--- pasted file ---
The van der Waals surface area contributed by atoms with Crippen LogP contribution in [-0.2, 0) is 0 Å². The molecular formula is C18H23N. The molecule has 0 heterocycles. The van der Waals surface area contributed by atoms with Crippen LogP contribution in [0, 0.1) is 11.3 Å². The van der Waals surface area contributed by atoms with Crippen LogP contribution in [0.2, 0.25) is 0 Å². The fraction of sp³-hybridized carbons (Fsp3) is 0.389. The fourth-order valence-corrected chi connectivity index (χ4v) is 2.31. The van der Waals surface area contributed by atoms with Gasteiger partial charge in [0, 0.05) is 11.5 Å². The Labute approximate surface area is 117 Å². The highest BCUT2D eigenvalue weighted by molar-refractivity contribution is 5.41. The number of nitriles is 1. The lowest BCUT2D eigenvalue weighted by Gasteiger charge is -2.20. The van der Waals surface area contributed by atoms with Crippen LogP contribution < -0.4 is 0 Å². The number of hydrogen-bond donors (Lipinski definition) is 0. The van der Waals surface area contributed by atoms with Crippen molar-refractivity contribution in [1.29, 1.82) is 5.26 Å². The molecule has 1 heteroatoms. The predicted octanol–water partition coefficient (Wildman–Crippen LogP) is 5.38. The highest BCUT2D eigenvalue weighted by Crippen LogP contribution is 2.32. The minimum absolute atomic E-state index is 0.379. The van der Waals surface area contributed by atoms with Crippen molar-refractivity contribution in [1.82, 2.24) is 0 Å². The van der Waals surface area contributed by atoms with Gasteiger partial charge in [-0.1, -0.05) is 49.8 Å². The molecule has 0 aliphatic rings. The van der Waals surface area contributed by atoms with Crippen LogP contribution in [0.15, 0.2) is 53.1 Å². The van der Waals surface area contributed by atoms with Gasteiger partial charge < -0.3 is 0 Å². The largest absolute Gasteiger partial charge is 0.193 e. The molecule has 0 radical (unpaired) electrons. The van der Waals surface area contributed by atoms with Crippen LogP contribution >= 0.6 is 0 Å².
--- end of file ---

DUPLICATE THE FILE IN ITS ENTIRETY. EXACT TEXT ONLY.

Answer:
The van der Waals surface area contributed by atoms with Crippen LogP contribution in [-0.2, 0) is 0 Å². The molecular formula is C18H23N. The molecule has 0 heterocycles. The van der Waals surface area contributed by atoms with Crippen LogP contribution in [0, 0.1) is 11.3 Å². The van der Waals surface area contributed by atoms with Crippen LogP contribution in [0.2, 0.25) is 0 Å². The fraction of sp³-hybridized carbons (Fsp3) is 0.389. The fourth-order valence-corrected chi connectivity index (χ4v) is 2.31. The van der Waals surface area contributed by atoms with Gasteiger partial charge in [0, 0.05) is 11.5 Å². The Labute approximate surface area is 117 Å². The highest BCUT2D eigenvalue weighted by molar-refractivity contribution is 5.41. The number of nitriles is 1. The lowest BCUT2D eigenvalue weighted by Gasteiger charge is -2.20. The van der Waals surface area contributed by atoms with Crippen LogP contribution < -0.4 is 0 Å². The number of hydrogen-bond donors (Lipinski definition) is 0. The van der Waals surface area contributed by atoms with Crippen molar-refractivity contribution in [1.29, 1.82) is 5.26 Å². The molecule has 1 heteroatoms. The predicted octanol–water partition coefficient (Wildman–Crippen LogP) is 5.38. The highest BCUT2D eigenvalue weighted by Crippen LogP contribution is 2.32. The minimum absolute atomic E-state index is 0.379. The van der Waals surface area contributed by atoms with Crippen molar-refractivity contribution in [1.82, 2.24) is 0 Å². The van der Waals surface area contributed by atoms with Gasteiger partial charge in [-0.1, -0.05) is 49.8 Å². The molecule has 0 aliphatic rings. The van der Waals surface area contributed by atoms with Crippen LogP contribution in [0.15, 0.2) is 53.1 Å². The van der Waals surface area contributed by atoms with Gasteiger partial charge < -0.3 is 0 Å². The largest absolute Gasteiger partial charge is 0.193 e. The molecule has 0 radical (unpaired) electrons. The van der Waals surface area contributed by atoms with Crippen LogP contribution >= 0.6 is 0 Å².